In a country where tax evasion finds prominence, the next thing you can expect to watch out for is low or slow economic growth, except in developed countries with other significant active revenue sources. And Greece isn’t exempted from one such country with prominent tax evasion.
According to the world population review, the Greek debt is now rated at €332.6billion, equivalent to the dollar counterpart as $379billion US dollars. The country is second to Japan as one of the countries with the world’s highest national debts. Before this financial downturn, the Greek economy was booming appreciatively and was probably envied by many nations, especially between the 1950 1970s.
The service and the tourism sectors were majorly contributing to the Greek economy, and a negative financial upturn couldn’t have been much anticipated. However, in the mid-2000s, the Greek debts began to escalate at an alarming rate. And by 2010, the European Union country with an advanced capitalist economy encountered the most prolonged and perhaps the most significant economic recession. Much more massive than the famous US great recession.
This same year, she announced her intention to default on its debts, thereby treating the eurozone’s viability herself. The European Union, to avoid this default, loaned Greece enough to continue payments. Not only the EU, many European authorities and private investors can be said to have helped Greece receive the most extensive financial rescue for a bankrupt country in history by loaning the country approximately €320billon.
However, Greece has only been able to repay €41.6billon as of January 2019, with the country scheduling debt payment beyond many decades, August 2060 precisely. But why has the Greek economy taken such an awful state? While we can partly blame major external influences like the great recession and the euro sovereign debt crisis, other internal forces culminated in its low stance.
Among these internal influences are the government’s reckless spending, slow economic growth, and particularly tax evasion. Both the first and the penultimate of the aforementioned internal influences contributed minimally to the Greek economy’s negative drastic change compared to tax evasion, which is a substantial negative influence. In the year 2008 and the beginning of 2009, tax evasion’s size in the Mediterranean country was so huge that it accounted for nearly half the country’s budget shortfall in those years.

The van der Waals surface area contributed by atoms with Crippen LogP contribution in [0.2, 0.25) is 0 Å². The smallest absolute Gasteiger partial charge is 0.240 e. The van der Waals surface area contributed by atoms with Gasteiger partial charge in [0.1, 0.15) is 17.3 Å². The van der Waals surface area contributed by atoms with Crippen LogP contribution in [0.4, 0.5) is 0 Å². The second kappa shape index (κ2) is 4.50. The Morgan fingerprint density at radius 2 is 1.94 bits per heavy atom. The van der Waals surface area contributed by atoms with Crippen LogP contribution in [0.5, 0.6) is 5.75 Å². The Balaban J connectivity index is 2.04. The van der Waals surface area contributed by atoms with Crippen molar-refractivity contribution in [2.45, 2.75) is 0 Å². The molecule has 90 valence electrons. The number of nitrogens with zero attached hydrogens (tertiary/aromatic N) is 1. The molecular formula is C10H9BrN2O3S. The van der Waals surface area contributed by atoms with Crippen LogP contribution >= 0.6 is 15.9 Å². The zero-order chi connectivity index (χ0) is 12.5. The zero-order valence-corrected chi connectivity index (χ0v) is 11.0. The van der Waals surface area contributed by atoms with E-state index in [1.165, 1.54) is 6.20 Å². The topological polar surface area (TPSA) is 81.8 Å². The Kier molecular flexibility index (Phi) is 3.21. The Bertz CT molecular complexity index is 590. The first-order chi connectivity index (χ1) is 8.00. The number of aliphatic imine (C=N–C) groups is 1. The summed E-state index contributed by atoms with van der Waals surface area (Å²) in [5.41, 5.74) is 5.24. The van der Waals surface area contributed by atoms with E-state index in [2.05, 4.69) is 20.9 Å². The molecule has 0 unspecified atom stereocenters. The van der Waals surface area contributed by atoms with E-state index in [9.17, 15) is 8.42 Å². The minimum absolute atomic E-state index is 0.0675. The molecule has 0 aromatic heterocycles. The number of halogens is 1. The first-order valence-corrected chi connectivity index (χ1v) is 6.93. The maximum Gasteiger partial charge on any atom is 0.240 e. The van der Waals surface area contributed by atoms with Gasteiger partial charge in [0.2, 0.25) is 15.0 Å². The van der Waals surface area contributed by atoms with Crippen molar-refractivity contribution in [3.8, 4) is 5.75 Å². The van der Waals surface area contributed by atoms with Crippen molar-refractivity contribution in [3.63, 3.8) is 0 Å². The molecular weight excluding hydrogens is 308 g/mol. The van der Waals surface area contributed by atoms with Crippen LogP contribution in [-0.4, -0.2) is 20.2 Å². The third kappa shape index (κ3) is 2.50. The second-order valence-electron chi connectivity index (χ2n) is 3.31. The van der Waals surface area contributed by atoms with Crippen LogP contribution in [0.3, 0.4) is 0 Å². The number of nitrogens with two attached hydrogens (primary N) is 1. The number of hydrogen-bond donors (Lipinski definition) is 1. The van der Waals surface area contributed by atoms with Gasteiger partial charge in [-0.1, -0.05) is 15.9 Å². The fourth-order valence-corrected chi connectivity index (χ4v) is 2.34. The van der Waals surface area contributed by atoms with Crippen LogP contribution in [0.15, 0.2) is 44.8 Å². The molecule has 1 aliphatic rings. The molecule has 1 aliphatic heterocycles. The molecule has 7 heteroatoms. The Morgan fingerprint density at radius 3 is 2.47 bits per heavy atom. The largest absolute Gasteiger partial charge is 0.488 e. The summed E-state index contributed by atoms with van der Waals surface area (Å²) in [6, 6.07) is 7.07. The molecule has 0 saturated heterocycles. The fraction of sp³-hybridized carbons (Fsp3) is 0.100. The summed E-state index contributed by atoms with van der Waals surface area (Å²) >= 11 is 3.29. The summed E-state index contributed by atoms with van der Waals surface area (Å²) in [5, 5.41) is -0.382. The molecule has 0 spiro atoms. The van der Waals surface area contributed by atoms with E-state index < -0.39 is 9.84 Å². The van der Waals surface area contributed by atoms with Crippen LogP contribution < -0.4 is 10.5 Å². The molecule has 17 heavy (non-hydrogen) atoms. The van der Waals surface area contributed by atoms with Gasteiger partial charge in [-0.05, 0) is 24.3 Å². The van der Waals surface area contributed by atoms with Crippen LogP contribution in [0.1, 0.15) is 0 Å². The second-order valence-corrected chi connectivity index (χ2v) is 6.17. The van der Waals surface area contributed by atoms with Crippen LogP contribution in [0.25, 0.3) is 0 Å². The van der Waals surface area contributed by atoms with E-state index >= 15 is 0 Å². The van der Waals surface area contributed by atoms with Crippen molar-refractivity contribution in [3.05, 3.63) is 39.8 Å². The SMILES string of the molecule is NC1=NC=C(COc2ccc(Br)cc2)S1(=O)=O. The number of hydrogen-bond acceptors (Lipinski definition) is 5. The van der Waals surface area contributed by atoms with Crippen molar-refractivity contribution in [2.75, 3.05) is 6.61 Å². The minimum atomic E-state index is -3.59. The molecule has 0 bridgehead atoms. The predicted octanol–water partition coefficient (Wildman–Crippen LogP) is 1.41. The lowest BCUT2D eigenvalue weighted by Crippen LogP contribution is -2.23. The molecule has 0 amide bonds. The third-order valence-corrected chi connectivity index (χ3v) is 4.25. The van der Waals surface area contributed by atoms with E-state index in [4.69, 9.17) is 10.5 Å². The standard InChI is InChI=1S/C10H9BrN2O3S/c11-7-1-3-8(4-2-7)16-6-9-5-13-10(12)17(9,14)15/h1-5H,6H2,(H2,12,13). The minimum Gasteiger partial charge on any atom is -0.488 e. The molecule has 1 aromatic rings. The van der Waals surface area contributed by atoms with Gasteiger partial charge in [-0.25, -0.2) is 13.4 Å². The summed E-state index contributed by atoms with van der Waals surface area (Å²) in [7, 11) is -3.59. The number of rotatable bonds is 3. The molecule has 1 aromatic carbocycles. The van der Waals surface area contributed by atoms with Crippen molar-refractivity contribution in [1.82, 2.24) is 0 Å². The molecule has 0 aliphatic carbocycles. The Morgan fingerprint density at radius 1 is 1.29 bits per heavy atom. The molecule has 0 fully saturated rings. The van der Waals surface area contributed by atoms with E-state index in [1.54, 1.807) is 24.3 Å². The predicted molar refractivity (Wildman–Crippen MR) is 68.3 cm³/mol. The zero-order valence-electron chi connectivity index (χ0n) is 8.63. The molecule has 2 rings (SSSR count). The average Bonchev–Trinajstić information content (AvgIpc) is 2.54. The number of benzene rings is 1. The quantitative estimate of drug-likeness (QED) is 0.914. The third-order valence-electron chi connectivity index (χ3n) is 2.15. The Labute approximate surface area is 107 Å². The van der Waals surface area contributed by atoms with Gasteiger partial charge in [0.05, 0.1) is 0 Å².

Many employed citizens refused to declare their real income to the Greek government to avoid paying more taxes. Since Greek banks will need to receive factual earning statements and enough financial information for loans and mortgages, they had reasonable water-holding income estimates. When the bank data and the government data were put to a scrutinized comparison, a significant difference of about 1.92 times larger was discovered.
An average Greek worker reported less than 1.92 times of his/her actual income to the government. As expected, in the year 2009, the tax base shrunk by about $34 billion, a significant money chunk. To effect considerable change, the Greek parliament took up a tax bill that specifically targeted the primary income earners of the country-doctors, engineers, etc., by 2010. But the bill was ineffective since most of these significant income earners have a remarkable representation at the parliament.
The self-employed rate in Greece is twice as much as that of the European average. Small businesses, like workshops with adequate technological tools like the drill press at spindle speeds, hire an overwhelming rate of 59% workers. Therefore, avoidance of tax, issuance of fewer invoices gains grounds due to the small businesses’ high frequency.
Fast forward to 2015, a massive 88% of the country’s revenue comes from taxation, excluding the social security funds’ collection of insurance revenues. The direct tax takes about €20billlon while indirect tax, such as Value Added Tax, fuel tax, etc. culminated into €24billon. There’s little reliance on indirect tax by most developed countries, with the reason not far fetched.
Indirect taxes affect the rich and poor equally and are therefore considered as unfair. But developing countries, on the other hand, relied heavily on the “unfair” taxes. Since the year 2010, Greek revenue has been decreasing steadily, with tax revenue as the most significant decrease; income tax fell from 17.2billon in 2008 to 12.1billions in 2015. The reduced citizens’ income as a contributor to this shortfall.
Also, to make up for these deficits, there was an increase in direct tax rates and additions of new direct taxes like the solidarity tax, reducing the country’s losses but serving as a burden for the citizens, especially the poor. And it wasn’t long before many took to tax evasion for a shelter. However, here is a thought-provoking question. Could the Greek government have been more proactive enough to avert the debt crisis by managing tax evasion?